COVID-19 Financial Empowerment Services

A- A A+

Every day at the YWCA of Alton we view our work through the eyes of the communities we serve, and this time, with its own unique challenges is no different. To ensure that women, struggling families and individuals, the elderly, homeless, and those differently-abled can survive during this climate of the COVID-19 pandemic, the YWCA of Alton has curated a list of local and national financial resources for communities as they navigate their lives day today. If you are experiencing any financial impacts from the COVID-19 pandemic, review the websites of local and national government sites to understand what assistance might be available.

Keep checking the YWCA of Alton website for a list of economic empowerment resources, education, and supports as we continue to collaborate internally and with our external partners. In the meantime, below are a list of resources for you to utilize and share widely that are listed in the form of Frequently Asked Questions or FAQs.

Can I get unemployment benefits? The Illinois Department of Employment Security (IDES) has a page dedicated to answering your questions about the COVID-19 Coronavirus and Illinois Unemployment Benefits. IDES recently adopted emergency rules to try to make the unemployment insurance system as responsive to the current situation as possible. You will find useful information such as who and when a person may qualify for unemployment benefits during the pandemic. Additionally, if you any of the following concerns, please use the links below:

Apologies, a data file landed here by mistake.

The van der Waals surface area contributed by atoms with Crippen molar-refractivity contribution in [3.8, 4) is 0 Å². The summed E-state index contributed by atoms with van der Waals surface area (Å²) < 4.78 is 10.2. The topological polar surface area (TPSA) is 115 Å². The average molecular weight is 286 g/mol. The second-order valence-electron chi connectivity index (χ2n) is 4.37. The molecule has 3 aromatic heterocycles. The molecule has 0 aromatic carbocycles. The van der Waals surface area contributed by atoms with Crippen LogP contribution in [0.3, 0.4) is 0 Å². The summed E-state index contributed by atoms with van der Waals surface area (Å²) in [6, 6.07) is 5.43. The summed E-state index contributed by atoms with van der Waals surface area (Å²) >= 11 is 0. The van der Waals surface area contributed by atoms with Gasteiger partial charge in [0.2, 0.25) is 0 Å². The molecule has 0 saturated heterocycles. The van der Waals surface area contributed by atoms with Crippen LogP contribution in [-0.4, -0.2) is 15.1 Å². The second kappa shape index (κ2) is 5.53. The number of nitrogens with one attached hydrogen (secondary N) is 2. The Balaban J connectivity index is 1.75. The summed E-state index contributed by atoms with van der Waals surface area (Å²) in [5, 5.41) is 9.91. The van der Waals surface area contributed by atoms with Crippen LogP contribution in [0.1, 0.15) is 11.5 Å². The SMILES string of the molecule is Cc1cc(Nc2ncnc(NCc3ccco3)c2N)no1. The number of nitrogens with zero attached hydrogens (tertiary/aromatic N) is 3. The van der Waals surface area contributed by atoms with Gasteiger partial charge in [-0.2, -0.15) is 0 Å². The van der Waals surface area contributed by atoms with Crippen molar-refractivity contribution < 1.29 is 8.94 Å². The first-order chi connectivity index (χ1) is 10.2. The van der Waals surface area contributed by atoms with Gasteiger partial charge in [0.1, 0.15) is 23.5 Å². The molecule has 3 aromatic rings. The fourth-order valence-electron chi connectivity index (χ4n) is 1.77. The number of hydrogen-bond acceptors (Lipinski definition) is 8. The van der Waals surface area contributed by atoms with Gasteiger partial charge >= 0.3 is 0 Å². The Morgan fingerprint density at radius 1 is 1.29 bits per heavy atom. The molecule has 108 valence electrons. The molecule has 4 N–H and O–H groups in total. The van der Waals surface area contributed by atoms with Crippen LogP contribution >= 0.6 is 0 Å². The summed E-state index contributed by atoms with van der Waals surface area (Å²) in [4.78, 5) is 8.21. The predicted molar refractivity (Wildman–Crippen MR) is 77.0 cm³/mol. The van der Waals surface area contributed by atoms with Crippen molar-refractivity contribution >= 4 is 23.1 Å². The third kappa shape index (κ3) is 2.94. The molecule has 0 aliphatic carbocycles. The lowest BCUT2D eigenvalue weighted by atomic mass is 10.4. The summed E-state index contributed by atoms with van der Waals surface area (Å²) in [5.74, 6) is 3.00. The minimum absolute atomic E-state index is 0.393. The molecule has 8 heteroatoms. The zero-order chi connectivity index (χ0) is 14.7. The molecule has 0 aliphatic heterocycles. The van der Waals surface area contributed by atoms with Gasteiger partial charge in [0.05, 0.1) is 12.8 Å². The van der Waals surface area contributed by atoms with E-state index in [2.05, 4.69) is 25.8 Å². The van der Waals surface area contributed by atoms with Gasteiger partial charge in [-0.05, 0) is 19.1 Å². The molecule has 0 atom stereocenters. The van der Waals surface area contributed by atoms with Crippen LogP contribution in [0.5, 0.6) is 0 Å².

To file an Unemployment Insurance claim, click here. If you have questions about Unemployment Insurance, please call our Customer Service Center at 800-244-5631 or 866-488-4016 TTY.

To certify for Unemployment Insurance benefits, click here or call Tele-Serve at 312-338-4337 Monday – Friday 5:00 a.m. – 7:30 p.m. To post your resume, search job postings, or find a job, visit

If you are outside the State of Illinois, you can find links to other state’s workforce websites here.

Am I eligible for any health insurance or food assistance? If your income has dropped or stopped, the Illinois Department of Human Services has information on government assistance programs to help with health insurance, food, and other needed resources. This website has eligibility information, a list of information needed to apply, and a link to apply for benefits.

What do I do if I need to make emergency withdrawals from my pre-tax retirement plan? The Internal Revenue Service allows “hardship withdrawals” from certain retirement plans when you’re faced with an “immediate and heavy” financial need. A retirement plan, such as a 401(K) or 403(b), might offer hardship withdrawals but is not required to and other plans, like IRA’s, have different rules, so you’ll need to check with your specific plan. Click here to find out more on the IRS website. A withdrawal is not considered necessary by the IRS if you still have other options open to you, like getting a bank loan or selling assets. You can find more information on the pros and cons of options to increase your income in University of Wisconsin-Madison Extension’s program Increasing Your Income handout. If the worst should happen and a person needs to declare bankruptcy in the future, also keep in mind that retirement accounts are protected from creditors in a bankruptcy and can be used to start over.